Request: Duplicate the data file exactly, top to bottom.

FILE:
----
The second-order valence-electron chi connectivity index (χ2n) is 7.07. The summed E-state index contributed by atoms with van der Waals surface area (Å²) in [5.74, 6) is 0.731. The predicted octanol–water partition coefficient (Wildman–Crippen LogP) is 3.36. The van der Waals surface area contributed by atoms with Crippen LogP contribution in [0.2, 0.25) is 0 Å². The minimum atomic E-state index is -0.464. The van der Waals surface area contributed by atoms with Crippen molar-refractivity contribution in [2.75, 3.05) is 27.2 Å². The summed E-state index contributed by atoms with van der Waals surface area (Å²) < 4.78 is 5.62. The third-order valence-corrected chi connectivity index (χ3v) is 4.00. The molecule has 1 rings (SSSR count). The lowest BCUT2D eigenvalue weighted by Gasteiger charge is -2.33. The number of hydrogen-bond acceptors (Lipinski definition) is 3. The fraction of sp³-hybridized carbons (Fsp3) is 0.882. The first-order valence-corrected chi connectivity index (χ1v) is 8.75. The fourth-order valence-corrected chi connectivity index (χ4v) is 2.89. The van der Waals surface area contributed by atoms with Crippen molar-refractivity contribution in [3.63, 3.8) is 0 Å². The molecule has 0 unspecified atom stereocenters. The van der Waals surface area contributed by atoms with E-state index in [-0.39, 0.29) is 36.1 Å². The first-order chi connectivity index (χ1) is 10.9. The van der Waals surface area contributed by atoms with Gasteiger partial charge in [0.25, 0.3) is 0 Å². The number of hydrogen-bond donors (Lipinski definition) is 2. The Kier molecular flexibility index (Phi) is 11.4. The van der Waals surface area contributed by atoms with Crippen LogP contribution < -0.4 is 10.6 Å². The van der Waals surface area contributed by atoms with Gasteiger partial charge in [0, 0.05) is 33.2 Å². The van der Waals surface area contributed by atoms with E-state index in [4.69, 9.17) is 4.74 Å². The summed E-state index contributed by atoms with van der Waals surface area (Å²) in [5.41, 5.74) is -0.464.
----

The second-order valence-electron chi connectivity index (χ2n) is 7.07. The summed E-state index contributed by atoms with van der Waals surface area (Å²) in [5.74, 6) is 0.731. The predicted octanol–water partition coefficient (Wildman–Crippen LogP) is 3.36. The van der Waals surface area contributed by atoms with Crippen LogP contribution in [0.2, 0.25) is 0 Å². The minimum atomic E-state index is -0.464. The van der Waals surface area contributed by atoms with Crippen molar-refractivity contribution in [2.75, 3.05) is 27.2 Å². The summed E-state index contributed by atoms with van der Waals surface area (Å²) < 4.78 is 5.62. The third-order valence-corrected chi connectivity index (χ3v) is 4.00. The molecule has 1 rings (SSSR count). The lowest BCUT2D eigenvalue weighted by Gasteiger charge is -2.33. The number of hydrogen-bond acceptors (Lipinski definition) is 3. The fraction of sp³-hybridized carbons (Fsp3) is 0.882. The first-order valence-corrected chi connectivity index (χ1v) is 8.75. The fourth-order valence-corrected chi connectivity index (χ4v) is 2.89. The van der Waals surface area contributed by atoms with Crippen molar-refractivity contribution in [3.63, 3.8) is 0 Å². The molecule has 0 unspecified atom stereocenters. The van der Waals surface area contributed by atoms with E-state index in [-0.39, 0.29) is 36.1 Å². The first-order chi connectivity index (χ1) is 10.9. The van der Waals surface area contributed by atoms with Gasteiger partial charge in [0.25, 0.3) is 0 Å². The number of hydrogen-bond donors (Lipinski definition) is 2. The Kier molecular flexibility index (Phi) is 11.4. The van der Waals surface area contributed by atoms with Crippen LogP contribution < -0.4 is 10.6 Å². The van der Waals surface area contributed by atoms with Gasteiger partial charge in [0, 0.05) is 33.2 Å². The van der Waals surface area contributed by atoms with E-state index in [4.69, 9.17) is 4.74 Å². The summed E-state index contributed by atoms with van der Waals surface area (Å²) in [5.41, 5.74) is -0.464.